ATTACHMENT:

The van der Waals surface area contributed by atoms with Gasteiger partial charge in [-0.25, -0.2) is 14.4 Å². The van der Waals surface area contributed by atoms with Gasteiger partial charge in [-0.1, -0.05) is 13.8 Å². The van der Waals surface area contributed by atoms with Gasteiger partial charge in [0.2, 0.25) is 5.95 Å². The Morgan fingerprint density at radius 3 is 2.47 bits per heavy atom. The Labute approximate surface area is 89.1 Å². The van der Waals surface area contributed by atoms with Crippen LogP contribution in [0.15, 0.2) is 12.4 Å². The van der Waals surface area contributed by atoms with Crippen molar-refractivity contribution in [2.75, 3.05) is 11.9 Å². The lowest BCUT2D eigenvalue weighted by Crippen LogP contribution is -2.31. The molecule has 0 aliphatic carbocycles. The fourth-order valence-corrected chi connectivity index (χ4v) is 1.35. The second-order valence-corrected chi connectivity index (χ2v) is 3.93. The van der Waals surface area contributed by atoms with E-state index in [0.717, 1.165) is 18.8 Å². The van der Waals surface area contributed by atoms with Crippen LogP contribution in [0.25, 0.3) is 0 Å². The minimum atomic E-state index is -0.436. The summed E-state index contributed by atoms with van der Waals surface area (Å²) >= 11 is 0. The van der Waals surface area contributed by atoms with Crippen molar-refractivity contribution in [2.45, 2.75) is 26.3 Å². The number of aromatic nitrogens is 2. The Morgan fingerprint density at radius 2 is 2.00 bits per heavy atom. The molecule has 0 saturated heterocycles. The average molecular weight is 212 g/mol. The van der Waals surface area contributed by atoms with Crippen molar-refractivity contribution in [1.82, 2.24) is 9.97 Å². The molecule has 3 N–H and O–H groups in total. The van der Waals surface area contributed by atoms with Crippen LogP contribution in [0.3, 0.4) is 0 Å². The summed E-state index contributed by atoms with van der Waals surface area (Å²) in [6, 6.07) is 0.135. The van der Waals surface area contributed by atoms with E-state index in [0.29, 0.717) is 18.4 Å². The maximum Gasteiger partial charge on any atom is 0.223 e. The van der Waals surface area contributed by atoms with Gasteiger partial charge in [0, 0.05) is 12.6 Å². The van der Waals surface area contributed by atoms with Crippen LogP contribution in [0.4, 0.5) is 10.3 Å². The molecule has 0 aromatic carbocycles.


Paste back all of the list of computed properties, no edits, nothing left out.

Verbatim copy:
The van der Waals surface area contributed by atoms with Gasteiger partial charge in [-0.25, -0.2) is 14.4 Å². The van der Waals surface area contributed by atoms with Gasteiger partial charge in [-0.1, -0.05) is 13.8 Å². The van der Waals surface area contributed by atoms with Gasteiger partial charge in [0.2, 0.25) is 5.95 Å². The Morgan fingerprint density at radius 3 is 2.47 bits per heavy atom. The Labute approximate surface area is 89.1 Å². The van der Waals surface area contributed by atoms with Crippen LogP contribution in [0.15, 0.2) is 12.4 Å². The van der Waals surface area contributed by atoms with Crippen molar-refractivity contribution in [2.75, 3.05) is 11.9 Å². The lowest BCUT2D eigenvalue weighted by Crippen LogP contribution is -2.31. The molecule has 0 aliphatic carbocycles. The fourth-order valence-corrected chi connectivity index (χ4v) is 1.35. The second-order valence-corrected chi connectivity index (χ2v) is 3.93. The van der Waals surface area contributed by atoms with E-state index in [0.717, 1.165) is 18.8 Å². The van der Waals surface area contributed by atoms with Crippen LogP contribution in [0.25, 0.3) is 0 Å². The minimum atomic E-state index is -0.436. The summed E-state index contributed by atoms with van der Waals surface area (Å²) >= 11 is 0. The van der Waals surface area contributed by atoms with Crippen molar-refractivity contribution in [2.45, 2.75) is 26.3 Å². The number of aromatic nitrogens is 2. The Morgan fingerprint density at radius 2 is 2.00 bits per heavy atom. The molecule has 0 saturated heterocycles. The average molecular weight is 212 g/mol. The van der Waals surface area contributed by atoms with Crippen molar-refractivity contribution in [1.82, 2.24) is 9.97 Å². The molecule has 3 N–H and O–H groups in total. The van der Waals surface area contributed by atoms with Crippen LogP contribution in [0.3, 0.4) is 0 Å². The summed E-state index contributed by atoms with van der Waals surface area (Å²) in [6, 6.07) is 0.135. The van der Waals surface area contributed by atoms with E-state index in [0.29, 0.717) is 18.4 Å². The maximum Gasteiger partial charge on any atom is 0.223 e. The van der Waals surface area contributed by atoms with Gasteiger partial charge in [0, 0.05) is 12.6 Å². The van der Waals surface area contributed by atoms with Crippen LogP contribution in [0.4, 0.5) is 10.3 Å². The molecule has 0 aromatic carbocycles.